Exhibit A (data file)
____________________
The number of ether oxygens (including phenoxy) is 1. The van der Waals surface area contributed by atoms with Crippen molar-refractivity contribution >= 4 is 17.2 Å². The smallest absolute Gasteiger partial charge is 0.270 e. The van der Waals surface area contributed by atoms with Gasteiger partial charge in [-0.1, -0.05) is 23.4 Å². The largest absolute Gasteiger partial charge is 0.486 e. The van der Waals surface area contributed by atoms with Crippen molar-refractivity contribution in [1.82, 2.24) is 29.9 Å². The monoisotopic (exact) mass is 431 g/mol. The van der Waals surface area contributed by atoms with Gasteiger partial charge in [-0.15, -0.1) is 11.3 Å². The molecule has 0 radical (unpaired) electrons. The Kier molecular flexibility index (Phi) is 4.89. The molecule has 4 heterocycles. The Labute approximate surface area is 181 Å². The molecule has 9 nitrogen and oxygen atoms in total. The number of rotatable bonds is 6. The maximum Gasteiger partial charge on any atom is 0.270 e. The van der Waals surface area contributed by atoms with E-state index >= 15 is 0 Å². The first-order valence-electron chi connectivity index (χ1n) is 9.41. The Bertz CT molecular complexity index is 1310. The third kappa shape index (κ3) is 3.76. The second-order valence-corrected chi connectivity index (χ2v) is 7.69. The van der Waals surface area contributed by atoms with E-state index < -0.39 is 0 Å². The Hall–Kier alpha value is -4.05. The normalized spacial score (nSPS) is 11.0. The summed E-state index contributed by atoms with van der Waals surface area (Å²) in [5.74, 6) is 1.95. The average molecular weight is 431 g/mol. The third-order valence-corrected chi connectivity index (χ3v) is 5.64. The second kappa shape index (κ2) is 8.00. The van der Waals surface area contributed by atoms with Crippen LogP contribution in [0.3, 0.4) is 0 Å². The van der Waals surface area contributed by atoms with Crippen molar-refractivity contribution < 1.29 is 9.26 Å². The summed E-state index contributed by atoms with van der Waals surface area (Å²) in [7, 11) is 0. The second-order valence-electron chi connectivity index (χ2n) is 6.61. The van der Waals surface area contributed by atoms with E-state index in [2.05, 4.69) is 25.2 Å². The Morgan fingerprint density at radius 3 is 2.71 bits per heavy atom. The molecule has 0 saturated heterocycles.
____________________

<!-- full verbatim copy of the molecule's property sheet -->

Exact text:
The number of ether oxygens (including phenoxy) is 1. The van der Waals surface area contributed by atoms with Crippen molar-refractivity contribution >= 4 is 17.2 Å². The smallest absolute Gasteiger partial charge is 0.270 e. The van der Waals surface area contributed by atoms with Gasteiger partial charge in [-0.1, -0.05) is 23.4 Å². The largest absolute Gasteiger partial charge is 0.486 e. The van der Waals surface area contributed by atoms with Crippen molar-refractivity contribution in [1.82, 2.24) is 29.9 Å². The monoisotopic (exact) mass is 431 g/mol. The van der Waals surface area contributed by atoms with Gasteiger partial charge in [-0.15, -0.1) is 11.3 Å². The molecule has 0 radical (unpaired) electrons. The Kier molecular flexibility index (Phi) is 4.89. The molecule has 4 heterocycles. The Labute approximate surface area is 181 Å². The molecule has 9 nitrogen and oxygen atoms in total. The number of rotatable bonds is 6. The maximum Gasteiger partial charge on any atom is 0.270 e. The van der Waals surface area contributed by atoms with E-state index >= 15 is 0 Å². The first-order valence-electron chi connectivity index (χ1n) is 9.41. The Bertz CT molecular complexity index is 1310. The third kappa shape index (κ3) is 3.76. The second-order valence-corrected chi connectivity index (χ2v) is 7.69. The van der Waals surface area contributed by atoms with E-state index < -0.39 is 0 Å². The Hall–Kier alpha value is -4.05. The normalized spacial score (nSPS) is 11.0. The summed E-state index contributed by atoms with van der Waals surface area (Å²) in [5.74, 6) is 1.95. The average molecular weight is 431 g/mol. The third-order valence-corrected chi connectivity index (χ3v) is 5.64. The second kappa shape index (κ2) is 8.00. The van der Waals surface area contributed by atoms with Crippen LogP contribution in [0.3, 0.4) is 0 Å². The van der Waals surface area contributed by atoms with Crippen molar-refractivity contribution < 1.29 is 9.26 Å². The summed E-state index contributed by atoms with van der Waals surface area (Å²) in [7, 11) is 0. The second-order valence-electron chi connectivity index (χ2n) is 6.61. The van der Waals surface area contributed by atoms with E-state index in [2.05, 4.69) is 25.2 Å². The Morgan fingerprint density at radius 3 is 2.71 bits per heavy atom. The molecule has 0 saturated heterocycles.